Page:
When you think of appliances, the words “cold,” “hard,” and “utilitarian” may come to mind. Finding the right installation for a space evokes equally concerning adjectives including “expensive,” “confusing,” and, most likely, “overwhelming.” Shopping for stoves, refrigerators, or dishwashers typically involves overstocked showrooms and conflicting online reviews. The process can be painful.
Not with Ferguson Bath, Kitchen & Lighting Gallery. The national company has invested a great deal of time and effort in providing top-notch customer service and knowledgeable local salespeople to make appliance shopping more enjoyable, resulting in a sense of ease during the entire process.
“We take a lot of pride in our associates and believe that they set us apart from our competition. Every hire in the company undergoes extensive training to understand what Ferguson does, how we do business, and how we create personal connections within each market,” says Montana area showroom manager Emily Krieger.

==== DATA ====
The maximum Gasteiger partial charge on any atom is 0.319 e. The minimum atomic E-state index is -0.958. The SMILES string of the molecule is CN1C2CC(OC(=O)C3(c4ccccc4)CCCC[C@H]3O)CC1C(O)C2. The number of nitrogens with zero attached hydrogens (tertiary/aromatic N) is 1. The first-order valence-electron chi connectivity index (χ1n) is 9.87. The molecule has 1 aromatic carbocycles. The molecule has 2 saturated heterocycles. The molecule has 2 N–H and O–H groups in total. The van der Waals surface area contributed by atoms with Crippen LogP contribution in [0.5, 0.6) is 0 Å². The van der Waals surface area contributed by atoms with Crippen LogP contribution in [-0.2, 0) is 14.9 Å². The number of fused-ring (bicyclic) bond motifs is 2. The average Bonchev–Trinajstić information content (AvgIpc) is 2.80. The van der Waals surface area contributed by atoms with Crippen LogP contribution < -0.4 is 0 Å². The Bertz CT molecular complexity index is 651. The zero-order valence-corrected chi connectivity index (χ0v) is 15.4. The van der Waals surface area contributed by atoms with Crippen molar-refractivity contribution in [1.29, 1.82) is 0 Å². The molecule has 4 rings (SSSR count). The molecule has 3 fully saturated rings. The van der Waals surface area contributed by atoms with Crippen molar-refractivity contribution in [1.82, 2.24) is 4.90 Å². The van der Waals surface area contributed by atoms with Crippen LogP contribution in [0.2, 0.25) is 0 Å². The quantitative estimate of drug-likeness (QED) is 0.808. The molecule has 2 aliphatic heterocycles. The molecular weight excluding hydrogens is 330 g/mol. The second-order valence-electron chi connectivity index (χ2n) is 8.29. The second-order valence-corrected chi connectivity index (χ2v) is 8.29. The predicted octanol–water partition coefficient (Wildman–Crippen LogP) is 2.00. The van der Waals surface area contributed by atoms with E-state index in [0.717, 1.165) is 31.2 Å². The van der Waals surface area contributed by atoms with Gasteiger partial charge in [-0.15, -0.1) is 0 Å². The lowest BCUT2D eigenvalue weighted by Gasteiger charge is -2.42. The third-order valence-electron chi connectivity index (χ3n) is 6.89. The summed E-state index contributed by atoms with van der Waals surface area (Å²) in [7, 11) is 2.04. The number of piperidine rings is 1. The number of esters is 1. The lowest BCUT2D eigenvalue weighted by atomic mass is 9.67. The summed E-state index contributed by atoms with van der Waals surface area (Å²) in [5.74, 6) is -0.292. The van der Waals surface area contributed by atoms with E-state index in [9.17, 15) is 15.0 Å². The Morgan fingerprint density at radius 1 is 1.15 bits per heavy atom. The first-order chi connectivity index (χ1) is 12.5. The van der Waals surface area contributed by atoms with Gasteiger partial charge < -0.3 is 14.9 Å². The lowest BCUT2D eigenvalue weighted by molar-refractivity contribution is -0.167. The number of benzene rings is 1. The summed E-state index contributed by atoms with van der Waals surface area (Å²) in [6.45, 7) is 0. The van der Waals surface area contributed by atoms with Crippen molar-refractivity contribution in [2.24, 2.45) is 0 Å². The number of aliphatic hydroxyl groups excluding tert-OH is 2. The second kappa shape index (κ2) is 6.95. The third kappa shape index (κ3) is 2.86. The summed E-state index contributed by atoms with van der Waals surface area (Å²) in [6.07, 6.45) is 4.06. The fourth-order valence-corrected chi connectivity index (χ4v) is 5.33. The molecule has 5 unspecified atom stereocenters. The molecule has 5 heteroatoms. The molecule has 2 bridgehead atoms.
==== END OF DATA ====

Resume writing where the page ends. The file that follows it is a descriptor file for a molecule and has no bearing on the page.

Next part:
“Everything we do is aimed toward the client’s best interest. We do everything from lighting to faucet options with a big focus on appliances. Most of our conversations start with the question: ‘How do you like to cook?’”
Born and raised in Montana, Krieger has been with Ferguson for 11 years, ever since her graduation from the business program at Montana State University Billings. “It’s such a great company to work for. We may be based out of Virginia but in Montana we form local partnerships with the building and design community.”
With showrooms in Billings, Bozeman, and Kalispell, Ferguson leverages those local connections to prioritize personal experience with each of their clients. They work alongside builders and designers to help fill a space with exactly the pieces a homeowner needs. “Everything we do is aimed toward the client’s best interest,” says Krieger, noting that there is a lot of space for personalization in the kitchen world. “We do everything from lighting to faucet and sink options, with a big focus on appliances. Most of our conversations start with the question: ‘How do you like to cook?’”
Sometimes a client will come in wanting to see an expansive range but his or her cooking needs might be more suited to a less complicated stovetop. Just one face-to-face conversation will help the team determine what kinds of cooking the kitchen will support, and which areas of the design they can best customize. Therein lies the value of the team: personal, real-time connection.